Remember: Cohen once let a shiny draft pick (pitcher Kumar Rocker) walk rather than sign him over concerns about shoulder issues. He’s the owner who let Jacob deGrom, the arguable best pitcher in baseball when healthy (underline those two words), walk. (To the Rangers, for five years and $185 million.) If he was willing to let the game’s best pitcher when healthy (underline those words) walk, he wasn’t going to fear letting one of its best left-side infielders walk over similar alarms.
Is it unrealistic to think that the Astros, who raised Correa in the first place and saw him shine with them for seven seasons, let him walk into free agency in the first place because they, too, had long-term concerns about his long-term health?
Cohen may be willing to open the vault wider than any other major league owner, but it doesn’t mean he’s going to be that drunk a sailor. Remember: He had a plan and executed it regarding deGrom, signing seemingly ageless future Hall of Famer Justin Verlander for two years.
He also locked down late-game relief ace Edwin Diáz and outfield mainstay Brandon Nimmo. Extending first base anchor Pete Alonso isn’t unrealistic, either, especially after letting talented but too-firmly blocked Dominic Smith walk into the Nationals’ arms. The plan for Correa was moving him to third to play aside uber-shortstop incumbent Francisco Lindor. Without Correa? They have a pair of talented third basemen, veteran Eduardo Escobar and sprout Brett Baty.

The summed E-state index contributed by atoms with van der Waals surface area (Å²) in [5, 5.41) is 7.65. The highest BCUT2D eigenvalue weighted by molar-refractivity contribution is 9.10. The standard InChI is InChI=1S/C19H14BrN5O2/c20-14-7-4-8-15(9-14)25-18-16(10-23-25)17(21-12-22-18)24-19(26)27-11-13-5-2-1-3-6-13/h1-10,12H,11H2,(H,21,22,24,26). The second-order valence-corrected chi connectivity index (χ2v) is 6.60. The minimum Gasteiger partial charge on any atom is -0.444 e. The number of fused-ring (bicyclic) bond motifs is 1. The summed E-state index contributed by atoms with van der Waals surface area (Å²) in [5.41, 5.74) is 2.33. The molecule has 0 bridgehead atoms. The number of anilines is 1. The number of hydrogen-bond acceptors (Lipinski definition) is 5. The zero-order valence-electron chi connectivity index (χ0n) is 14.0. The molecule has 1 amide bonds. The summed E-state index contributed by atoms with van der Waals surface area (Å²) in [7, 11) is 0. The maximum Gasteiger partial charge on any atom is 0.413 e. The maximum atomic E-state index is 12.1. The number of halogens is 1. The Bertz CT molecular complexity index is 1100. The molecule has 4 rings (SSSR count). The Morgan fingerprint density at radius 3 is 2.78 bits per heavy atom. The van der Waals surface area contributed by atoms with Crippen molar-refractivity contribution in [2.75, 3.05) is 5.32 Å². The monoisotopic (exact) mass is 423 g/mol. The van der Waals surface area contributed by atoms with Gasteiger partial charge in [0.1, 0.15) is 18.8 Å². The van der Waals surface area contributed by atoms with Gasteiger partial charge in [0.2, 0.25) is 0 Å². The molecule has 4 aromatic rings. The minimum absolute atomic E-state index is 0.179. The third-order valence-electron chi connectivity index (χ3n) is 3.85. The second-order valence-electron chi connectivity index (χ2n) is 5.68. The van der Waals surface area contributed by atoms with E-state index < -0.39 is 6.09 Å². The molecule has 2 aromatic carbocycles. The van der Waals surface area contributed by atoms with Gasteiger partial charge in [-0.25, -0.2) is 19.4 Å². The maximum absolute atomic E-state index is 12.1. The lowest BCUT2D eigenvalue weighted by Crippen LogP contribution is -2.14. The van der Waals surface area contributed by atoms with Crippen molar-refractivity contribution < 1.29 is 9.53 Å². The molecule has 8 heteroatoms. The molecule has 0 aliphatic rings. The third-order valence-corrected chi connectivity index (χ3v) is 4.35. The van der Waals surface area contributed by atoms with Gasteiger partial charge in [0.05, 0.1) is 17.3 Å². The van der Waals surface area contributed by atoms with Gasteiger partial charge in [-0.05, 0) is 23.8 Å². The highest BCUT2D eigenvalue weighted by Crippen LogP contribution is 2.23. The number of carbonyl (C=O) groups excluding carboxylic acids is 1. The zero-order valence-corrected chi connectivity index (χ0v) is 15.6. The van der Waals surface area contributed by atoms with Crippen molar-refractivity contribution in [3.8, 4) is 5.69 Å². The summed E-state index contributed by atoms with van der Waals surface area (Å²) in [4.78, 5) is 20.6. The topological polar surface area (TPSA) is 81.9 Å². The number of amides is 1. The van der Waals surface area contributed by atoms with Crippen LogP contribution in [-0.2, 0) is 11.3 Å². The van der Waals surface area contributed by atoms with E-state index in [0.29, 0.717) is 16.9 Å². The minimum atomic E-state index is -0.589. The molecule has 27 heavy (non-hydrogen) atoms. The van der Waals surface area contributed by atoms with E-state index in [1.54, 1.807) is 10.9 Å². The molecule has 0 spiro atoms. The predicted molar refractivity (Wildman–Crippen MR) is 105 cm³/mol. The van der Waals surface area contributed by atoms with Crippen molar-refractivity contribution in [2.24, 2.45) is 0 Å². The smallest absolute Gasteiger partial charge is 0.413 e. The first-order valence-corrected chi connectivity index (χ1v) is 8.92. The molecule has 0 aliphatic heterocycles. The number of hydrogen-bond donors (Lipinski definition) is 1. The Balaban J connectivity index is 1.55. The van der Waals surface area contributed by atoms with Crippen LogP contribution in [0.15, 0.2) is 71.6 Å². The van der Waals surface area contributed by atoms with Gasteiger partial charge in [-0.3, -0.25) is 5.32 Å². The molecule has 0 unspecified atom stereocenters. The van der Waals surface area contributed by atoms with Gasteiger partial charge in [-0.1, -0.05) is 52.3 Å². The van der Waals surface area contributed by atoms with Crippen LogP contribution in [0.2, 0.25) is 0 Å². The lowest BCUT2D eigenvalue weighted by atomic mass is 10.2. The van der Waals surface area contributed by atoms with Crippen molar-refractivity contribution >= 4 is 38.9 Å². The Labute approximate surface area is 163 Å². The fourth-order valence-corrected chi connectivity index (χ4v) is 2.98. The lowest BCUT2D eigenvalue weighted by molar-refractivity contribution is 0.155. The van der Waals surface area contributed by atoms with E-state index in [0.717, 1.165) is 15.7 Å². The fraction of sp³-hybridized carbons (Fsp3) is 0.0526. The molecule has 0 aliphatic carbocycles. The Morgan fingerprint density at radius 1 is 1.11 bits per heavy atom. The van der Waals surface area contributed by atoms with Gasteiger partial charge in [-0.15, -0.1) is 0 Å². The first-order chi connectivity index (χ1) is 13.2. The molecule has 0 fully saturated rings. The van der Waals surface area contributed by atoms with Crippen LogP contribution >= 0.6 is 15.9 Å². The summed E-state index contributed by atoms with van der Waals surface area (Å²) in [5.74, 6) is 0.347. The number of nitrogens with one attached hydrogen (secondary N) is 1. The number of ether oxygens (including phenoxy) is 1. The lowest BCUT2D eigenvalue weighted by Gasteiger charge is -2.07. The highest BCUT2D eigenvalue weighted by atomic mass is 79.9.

The Mets aren’t hurting without Correa. The Twins are risking that they won’t be hurting if and when Correa begins hurting. As it was, Correa on his 2022 deal—three years, $105.3 million, and three opt-outs, the first of which Correa exercised to play the market in the first place this winter—proved a second half godsend, when the Twins became injury riddled enough but Correa managed to stay the distance.
The Twins also liked Correa’s clubhouse leadership and prodding teammates to improve. “The vision he has,” assistant pitching coach Luis Ramirez told The Athletic, “the awareness, the anticipation about what is going to come next. When he needs to talk to a teammate about an adjustment that needs to be made, or just, to like, picking up a teammate, or paying attention to small details in the game that others don’t see—he makes us better in everything, in the field, everywhere.”
They’re also banking on Correa maturing further and further away from his Astrogate past. Correa was once the staunchest public defender of the Astros’ 2017 World Series title. Yet he said not so fast, more or less, at that notorious February 2020 word salad-bar presser; their illegal, off-field-based, electronic sign-stealing Astro Intelligence Agency was “an advantage. I’m not going to lie to you.”
If you know what’s coming, you get a slight edge. And that’s why [then-general manager Jeff Luhnow and then-manager A.J. Hinch] got suspended and people got fired because it’s not right. It’s not right to do that. It was an advantage. But . . . it’s not going to happen moving forward.